Reinventing Fire maps pathways for running a 158%-bigger U.S. economy in 2050 but needing no oil, no coal, no nuclear energy, one-third less natural gas, and no new inventions.
A Sustainable Energy Policy Like Reinventing Fire
Amory Lovins’s new book Reinventing Fire: Bold Business Solutions for the New Energy Era offers market-based, actionable solutions integrating transportation, buildings, industry, and electricity. Built on Rocky Mountain Institute’s 30 years of research and collaboration in all four sectors, Reinventing Fire maps pathways for running a 158%-bigger U.S. economy in 2050 but needing no oil, no coal, no nuclear energy, one-third less natural gas, and no new inventions. This would cost $5 trillion less than business-as-usual—in addition to the value of avoiding fossil fuels’ huge but uncounted external costs.
Four-fifths of the world’s energy comes from burning four cubic miles a year of fossil fuels. Their use has built our civilization and enriched the lives of millions. Yet, costs of inefficient transportation and building electrification are spiraling, and impacts from pollution of air and water, despoiled ecosystems, and destabilized climate are outweighing benefits. To transform our system to a more sustainable one, we would require two big shifts, in oil and electricity. Less than one percent of the oil, but 95 percent of our coal makes electricity. Oil for transport and power stations each release two-fifths of the carbon going into the air. Efficient buildings, factories, and vehicles save oil and coal and also natural gas, which could displace both of them.
Amory Lovins presents at the Reinventing Fire official launch at the National Geographic headquarters in Washington, D.C.
System 2050 – Efficient, Connected and Distributed
We will have no need for oil, coal, or nuclear energy once efficiency and renewables have ended our addiction to fossil fuels. This new paradigm will need no new inventions, no new federal taxes, subsidies, or laws, and assumes that carbon emissions and all other externalities are worth zero.
Carbon fiber composites can make dramatic weight saving to the two ton steel machines we presently drive. Lighter autos need less force to move them, making electric more usable and cheaper because their batteries or fuel cells get smaller, with low associated running costs. Fees on inefficient vehicles could pay for advances in technologies for efficient ones (called a “fee-bate” which have been successful in Europe). Mass auto electrification saves twice as much oil as following our present path. Further savings could be gleaned by reducing congestion on freeways through charging vehicle miles traveled tax, using smart IT to maximize use of alternative transportation, allow lucrative smart growth real estate models, and use Intelligent Transport Systems to smooth traffic flow. All this, combined with more productive use of trucks, would reduce vehicle miles traveled significantly.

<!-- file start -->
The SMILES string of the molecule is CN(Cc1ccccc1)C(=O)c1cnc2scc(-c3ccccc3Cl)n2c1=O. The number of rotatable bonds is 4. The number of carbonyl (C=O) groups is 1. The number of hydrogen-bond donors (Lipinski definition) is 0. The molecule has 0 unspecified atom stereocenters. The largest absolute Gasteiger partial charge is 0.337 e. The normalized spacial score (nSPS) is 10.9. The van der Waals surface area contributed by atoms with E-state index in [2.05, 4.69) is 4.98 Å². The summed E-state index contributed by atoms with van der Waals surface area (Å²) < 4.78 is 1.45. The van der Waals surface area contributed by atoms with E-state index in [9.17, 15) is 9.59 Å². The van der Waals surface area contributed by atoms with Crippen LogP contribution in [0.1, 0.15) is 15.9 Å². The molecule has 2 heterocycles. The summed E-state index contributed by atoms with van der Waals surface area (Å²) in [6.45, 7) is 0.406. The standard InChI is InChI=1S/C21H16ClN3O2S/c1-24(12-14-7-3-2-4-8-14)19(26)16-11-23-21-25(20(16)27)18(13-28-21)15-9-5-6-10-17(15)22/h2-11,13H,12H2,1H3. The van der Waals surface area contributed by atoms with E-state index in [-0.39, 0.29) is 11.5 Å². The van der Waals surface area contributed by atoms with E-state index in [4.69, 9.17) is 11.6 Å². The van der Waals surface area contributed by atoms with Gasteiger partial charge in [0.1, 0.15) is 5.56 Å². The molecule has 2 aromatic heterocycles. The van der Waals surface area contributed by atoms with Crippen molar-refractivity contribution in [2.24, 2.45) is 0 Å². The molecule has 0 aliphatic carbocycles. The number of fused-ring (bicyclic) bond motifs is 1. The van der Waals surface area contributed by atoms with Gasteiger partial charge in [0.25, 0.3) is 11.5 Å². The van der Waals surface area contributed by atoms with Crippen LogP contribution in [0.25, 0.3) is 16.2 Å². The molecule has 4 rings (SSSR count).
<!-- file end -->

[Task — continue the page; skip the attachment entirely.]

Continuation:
Autos would run 125 to 240 miles per gallon from a mix of electricity, hydrogen fuel cells, and advanced biofuels. Airplanes and trucks could realistically use advanced biofuels or hydrogen, or trucks could burn natural gas, but no vehicles would need oil. Biofuels would not come from cropland, without harming soil fertility or climate. Two-thirds would come from waste streams. Electrified autos need not burden the grid, as well. Smart autos and smart buildings exchanging information through a smart grid, add to the grid important storage and flexibility requirements, making it easier to integrate solar and wind power.
In the next 40 years, buildings can triple their energy efficiency. Integrative design, for instance remanufacuring windows, better office equipment and lights in the Empire State building renovation, cut the peak cooling cost by a third. Elecricity could be saved in industry through integrated motors, efficient pumps and fat, short, straight pipes instead of long, thin, curved ones. Despite electrified vehicles, efficiencies will shrink the need for electricity, thus opening the door for renewables.
The aging and dirty electrical system has to be replaced by 2050 at a cost of $6 trillion no matter what technology and source, but risks and impacts will be different. The over-centralized grid, susceptible to cascading power failures and blackouts caused by solar storms and other natural disasters or terrorism. This risk disappears if distributed renewable supply allows redesigned grid into netted, islandable micro-grids that can interconnect and also stand alone would maximize customer choice, entrepreneurship and innovation.
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